‘17% of adult Nigerians don’t have smartphones’
Nigeria, according to Woldometer is a country with 200 million populations.
Pew Research Centre noted that smartphone ownership can vary widely by country, even across advanced economies.
While around nine-in-ten or more South Koreans, Israelis, and Dutch people own smartphones, ownership rates are closer to six-in-ten in other developed nations like Poland, Russia, and Greece.
According to the study, in emerging economies, too, smartphone ownership rates vary substantially, from highs of 60 per cent in South Africa and Brazil to just around four-in-ten in Indonesia, Kenya and Nigeria.
Among the countries surveyed, ownership is lowest in India, where only 24 per cent report having a smartphone.
The Pew study observed that in South Africa, which has a population of 58 million; only six per cent of the adults are without smartphones, while 60 per cent use at least one, 33 per cent use a mobile device that are not smart.
Further analysis of the study showed that Kenya with a population of 52.2 million, the adults without smartphone is 14 per cent; penetration of those with it is 41 per cent, while 45 per cent use mobile devices that are not smart.
Tunisia, another country surveyed, with a population of 11.8 million, 10 per cent of the adult population are without smartphones, 45 per cent has one each, while 45 per cent also use a mobile that is smart.
The Centre estimated that more than five billion people have mobile devices, and over half of these connections are smartphones. But the growth in mobile technology to date has not been equal, either across nations or within them.
It noted that people in advanced economies are more likely to have mobile phones – smartphones in particular – and are more likely to use the Internet and social media than people in emerging economies.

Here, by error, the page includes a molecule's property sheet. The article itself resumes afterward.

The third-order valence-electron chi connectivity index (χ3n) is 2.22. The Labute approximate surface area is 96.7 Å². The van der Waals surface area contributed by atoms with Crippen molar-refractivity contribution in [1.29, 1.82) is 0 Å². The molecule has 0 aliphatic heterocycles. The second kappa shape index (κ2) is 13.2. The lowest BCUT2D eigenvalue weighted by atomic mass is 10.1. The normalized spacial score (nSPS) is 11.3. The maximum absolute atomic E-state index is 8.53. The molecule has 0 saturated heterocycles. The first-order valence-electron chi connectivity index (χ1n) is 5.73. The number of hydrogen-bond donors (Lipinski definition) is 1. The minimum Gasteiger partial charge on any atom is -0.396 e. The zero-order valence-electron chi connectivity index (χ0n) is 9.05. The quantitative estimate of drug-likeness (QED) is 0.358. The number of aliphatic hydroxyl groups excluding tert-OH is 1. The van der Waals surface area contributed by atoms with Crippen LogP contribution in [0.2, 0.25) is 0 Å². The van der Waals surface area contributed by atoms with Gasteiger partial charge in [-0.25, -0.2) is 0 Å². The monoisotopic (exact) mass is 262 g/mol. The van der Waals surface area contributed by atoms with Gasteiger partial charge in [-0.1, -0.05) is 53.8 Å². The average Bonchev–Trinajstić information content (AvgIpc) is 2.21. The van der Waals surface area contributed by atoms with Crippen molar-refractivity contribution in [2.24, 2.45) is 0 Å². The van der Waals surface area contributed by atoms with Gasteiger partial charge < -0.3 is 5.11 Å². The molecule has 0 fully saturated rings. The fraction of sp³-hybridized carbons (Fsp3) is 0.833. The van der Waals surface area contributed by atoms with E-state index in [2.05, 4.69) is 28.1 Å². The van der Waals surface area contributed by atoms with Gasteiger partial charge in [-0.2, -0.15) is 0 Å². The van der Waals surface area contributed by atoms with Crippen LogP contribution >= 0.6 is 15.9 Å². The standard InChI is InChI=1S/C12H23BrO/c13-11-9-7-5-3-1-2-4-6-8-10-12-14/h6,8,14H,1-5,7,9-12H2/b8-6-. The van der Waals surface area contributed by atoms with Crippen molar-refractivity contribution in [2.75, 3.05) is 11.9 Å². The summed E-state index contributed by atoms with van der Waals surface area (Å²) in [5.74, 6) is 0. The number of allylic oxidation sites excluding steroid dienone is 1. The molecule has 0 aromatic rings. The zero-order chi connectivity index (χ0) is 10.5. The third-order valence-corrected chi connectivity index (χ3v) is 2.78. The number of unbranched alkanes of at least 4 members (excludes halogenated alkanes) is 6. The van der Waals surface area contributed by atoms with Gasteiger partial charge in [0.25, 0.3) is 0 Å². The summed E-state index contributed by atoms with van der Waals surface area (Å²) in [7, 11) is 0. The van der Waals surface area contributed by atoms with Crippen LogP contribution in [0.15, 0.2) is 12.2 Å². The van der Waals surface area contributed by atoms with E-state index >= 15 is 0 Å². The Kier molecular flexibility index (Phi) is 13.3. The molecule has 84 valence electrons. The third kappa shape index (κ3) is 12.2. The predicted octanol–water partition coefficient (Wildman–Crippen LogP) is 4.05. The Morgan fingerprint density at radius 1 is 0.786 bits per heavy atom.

The U.S. firm said in most emerging economies, patterns of smartphone ownership look quite different, “in these countries, ownership rates across all age groups tend to be lower than those seen in advanced economies.
According to Pew, whether in advanced or emerging economies, younger people, those with higher levels of education and those with higher incomes are more likely to be digitally connected.
Younger people in every country surveyed are much more likely to have smartphones, access the Internet and use social media. In all of the advanced economies surveyed, large majorities under the age of 35 own a smartphone.
In contrast, smartphone ownership among advanced economies’ older populations varies widely, ranging from just about a quarter of Russians 50 and older to about nine-in-ten older South Koreans.
“In most emerging economies, however, patterns of smartphone ownership look quite different. In these countries, ownership rates across all age groups tend to be lower than those seen in advanced economies.
For example, while majorities of adults ages 50 and older own smartphones in many advanced economies, in no emerging economy surveyed do smartphone ownership rates among this older group rise above 35 per cent,” it noted.
Furthermore, the Centre said education and income level also play sizable roles when it comes to explaining differences in technological use in most countries.
The research firm said in every country surveyed, better-educated and higher-income people are more likely to use the Internet than people with lower levels of education or income, and in nearly every country, the same is true of social media use.
“The education gaps in emerging economies are especially wide. For example, a majority of Nigerians with a secondary education or more use social media (58 per cent) compared with just 10 per cent of Nigerians with less education, for a gap of 48 percentage points.
The education gap in internet use is an even wider 53 points: 65 per cent of more-educated Nigerians use the internet compared with just 12 per cent of those with lower levels of education,” it stated.
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